10. Laura via Facebook

    This looks great! Thank you. I wonder how these would work in Fajitas? I’d like to replace the soy product we currently use. (I’m a vegetarian trying to hide in the traditional foods movement!)

  11. Kate via Facebook

    Nope…I roasted them all crispy and now am finishing them. Only a few are left. So delicious! Also–you were right. They do make you gassy!

  12. Dawn via Facebook

    I was looking for garbanzo beans tonight…a freind of mine puts them in her chocolate chip cookies

  13. Pingback: Instant hummus and falafels! « The Earthling's Handbook

  14. I was pretty excited to try these, but they were too wet to form. I ended up scooping them into the pan and then pat-flip-pat-flipping them until they were thin. They fell apart unless they were cooled off, but the flavor was better if they were warm. I liked them hot off the skillet, but I was the only one in my family. Might try the leftovers with cucumber and tomato in a pita.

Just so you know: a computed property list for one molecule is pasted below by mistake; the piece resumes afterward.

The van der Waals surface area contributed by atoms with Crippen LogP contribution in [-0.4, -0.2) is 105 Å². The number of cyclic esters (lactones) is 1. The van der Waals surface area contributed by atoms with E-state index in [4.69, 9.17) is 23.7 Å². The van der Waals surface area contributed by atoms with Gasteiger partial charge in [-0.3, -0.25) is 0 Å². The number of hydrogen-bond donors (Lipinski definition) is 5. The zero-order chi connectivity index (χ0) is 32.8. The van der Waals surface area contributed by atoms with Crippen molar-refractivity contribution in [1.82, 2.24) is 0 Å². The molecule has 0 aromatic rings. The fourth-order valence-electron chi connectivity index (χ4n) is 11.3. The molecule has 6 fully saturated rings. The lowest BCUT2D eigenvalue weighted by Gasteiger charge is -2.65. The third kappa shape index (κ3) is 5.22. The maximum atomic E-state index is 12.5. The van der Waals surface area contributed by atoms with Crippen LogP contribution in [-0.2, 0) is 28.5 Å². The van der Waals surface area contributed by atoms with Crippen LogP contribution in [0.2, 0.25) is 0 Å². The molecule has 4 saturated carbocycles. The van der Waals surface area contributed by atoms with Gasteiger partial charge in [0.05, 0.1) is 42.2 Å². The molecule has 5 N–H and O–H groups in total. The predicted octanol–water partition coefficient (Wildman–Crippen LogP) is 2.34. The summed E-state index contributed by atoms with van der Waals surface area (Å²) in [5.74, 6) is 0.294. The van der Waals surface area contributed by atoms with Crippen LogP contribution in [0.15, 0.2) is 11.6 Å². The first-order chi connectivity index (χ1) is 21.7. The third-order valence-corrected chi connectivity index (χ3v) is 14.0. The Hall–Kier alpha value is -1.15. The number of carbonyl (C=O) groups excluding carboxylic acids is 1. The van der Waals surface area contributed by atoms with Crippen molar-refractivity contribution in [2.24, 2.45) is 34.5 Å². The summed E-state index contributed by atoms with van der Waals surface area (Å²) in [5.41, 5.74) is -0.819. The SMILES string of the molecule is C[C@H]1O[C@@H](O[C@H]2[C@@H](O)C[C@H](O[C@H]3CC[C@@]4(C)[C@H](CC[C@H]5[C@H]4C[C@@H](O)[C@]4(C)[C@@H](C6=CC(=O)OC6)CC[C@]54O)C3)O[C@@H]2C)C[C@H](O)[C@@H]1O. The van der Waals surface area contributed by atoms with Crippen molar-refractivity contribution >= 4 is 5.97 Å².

Another night of “I’m so excited to try this new, healthy recipe” that no one likes. Sigh.

    1. Heather,
      Well, if the family didn’t like the flavor, you probably won’t want to try them again, but if you do, just add some more flour to the mixture before forming patties. Sorry it was a bust – sad! 🙁 Katie

  15. We made these last month and again last week, and they were great!!! We like them with tomato and cucumber.

    The second time, we cooked them on the George Foreman grill. It’s nice because it doesn’t heat up the room as much as cooking in a pan. Not only were they less greasy this way, but they actually held together better.